National Institutes of Health, HHS.
This notice, in accordance with 35 U.S.C. 209 and 37 CFR part 404, that the National Cancer Institute, National Institutes of Health, Department of Health and Human Services, is contemplating the grant of an exclusive patent license to practice the inventions embodied in the following U.S. Patents and Patent Applications to Ovensa, Inc. (“Ovensa”) located in Ontario, Canada.
U.S. Provisional Patent Application No. 62/034,995 filed August 8, 2014 entitled “Human Monoclonal Antibodies Specific for 5T4 and Methods of Their Use” [HHS Ref. No. E-158-2014/0-US-01];
PCT Application No. PCT/US2015/044253 filed August 8, 2015 entitled “Human Monoclonal Antibodies Specific for 5T4 and Methods of Their Use” [HHS Ref. No. E-158-2014/0-PCT-02].
The patent rights in these inventions have been assigned to the government of the United States of America.
The prospective exclusive license territory may be worldwide and the field of use may be limited to “the use of the Licensed Patent Rights in combination with the Licensee's proprietary or exclusively in-licensed platforms and technologies for the treatment, prevention or diagnosis of cancer.”
Only written comments and/or applications for a license which are received by the Technology Transfer Center at the National Cancer Institute on or before April 19, 2016 will be considered.
Requests for copies of the patent application, inquiries, and comments relating to the contemplated exclusive license should be directed to: Rose Freel, Ph.D., Licensing and Patenting Manager, Technology Transfer Center, National Cancer Institute, 8490 Progress Drive, Riverside 5, Suite 400, Frederick, MD 21702; Telephone: (301) 624-1257; Email: email@example.com.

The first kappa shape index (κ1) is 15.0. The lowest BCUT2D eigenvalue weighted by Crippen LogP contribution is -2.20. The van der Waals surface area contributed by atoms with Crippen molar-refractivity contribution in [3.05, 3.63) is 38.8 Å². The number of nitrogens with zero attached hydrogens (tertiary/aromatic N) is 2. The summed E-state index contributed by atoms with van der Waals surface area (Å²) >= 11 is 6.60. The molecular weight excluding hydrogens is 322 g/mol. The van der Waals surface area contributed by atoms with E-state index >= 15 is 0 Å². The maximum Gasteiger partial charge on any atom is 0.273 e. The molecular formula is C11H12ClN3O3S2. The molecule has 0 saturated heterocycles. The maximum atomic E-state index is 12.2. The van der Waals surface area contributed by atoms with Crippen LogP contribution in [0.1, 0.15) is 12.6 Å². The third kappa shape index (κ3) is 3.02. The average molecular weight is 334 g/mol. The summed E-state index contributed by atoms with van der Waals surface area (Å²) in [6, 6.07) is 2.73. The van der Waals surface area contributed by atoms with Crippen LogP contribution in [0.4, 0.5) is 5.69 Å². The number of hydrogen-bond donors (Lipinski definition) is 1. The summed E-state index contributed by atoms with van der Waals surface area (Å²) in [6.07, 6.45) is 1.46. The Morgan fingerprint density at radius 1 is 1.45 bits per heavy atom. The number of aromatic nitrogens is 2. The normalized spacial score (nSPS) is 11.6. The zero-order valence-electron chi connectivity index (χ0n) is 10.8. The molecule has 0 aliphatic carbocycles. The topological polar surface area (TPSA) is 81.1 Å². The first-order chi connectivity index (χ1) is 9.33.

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5T4 is an antigen expressed on many different types of cancers, especially solid tumors. Its expression is limited in normal tissue, but is prevalent in malignant tumors throughout their development making it an attractive target for cancer immunotherapy. 5T4 is often found in colorectal, ovarian, and gastric tumors and as a result, has been used as a prognostic aid for these cancers. The role of 5T4 in antibody-directed immunotherapy has been studied using murine monoclonal antibodies (mAbs). In addition, the cancer vaccine TroVax (currently in clinical trials for multiple solid tumors) targets 5T4. The present invention describes the identification and characterization of two fully human mAbs (m1001 and m1002) that bind to 5T4. Since the mAbs are fully human, they could have less immunogenicity and better safety profiles than the existing mouse and humanized antibodies. These mAbs have the potential to be cancer therapeutics as naked mAbs, chimeric antigen receptors (CARs) or antibody-drug conjugates (ADCs).
The prospective exclusive license will be royalty bearing and will comply with the terms and conditions of 35 U.S.C. 209 and 37 CFR part 404.7. The prospective exclusive license may be granted unless within fifteen (15) days from the date of this published notice, the National Cancer Institute receives written evidence and argument that establishes that the grant of the license would not be consistent with the requirements of 35 U.S.C. 209 and 37 CFR part 404.7.
Applications for a license in the field of use filed in response to this notice will be treated as objections to the grant of the contemplated exclusive license. Comments and objections submitted to this notice will not be made available for public inspection and, to the extent permitted by law, will not be released under the Freedom of Information Act, 5 U.S.C. 552.
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Dated: March 29, 2016.
Richard U. Rodriguez,
Associate Director, Technology Transfer Center, National Cancer Institute.
[FR Doc. 2016-07556 Filed 4-1-16; 8:45 am]
BILLING CODE 4140-01-P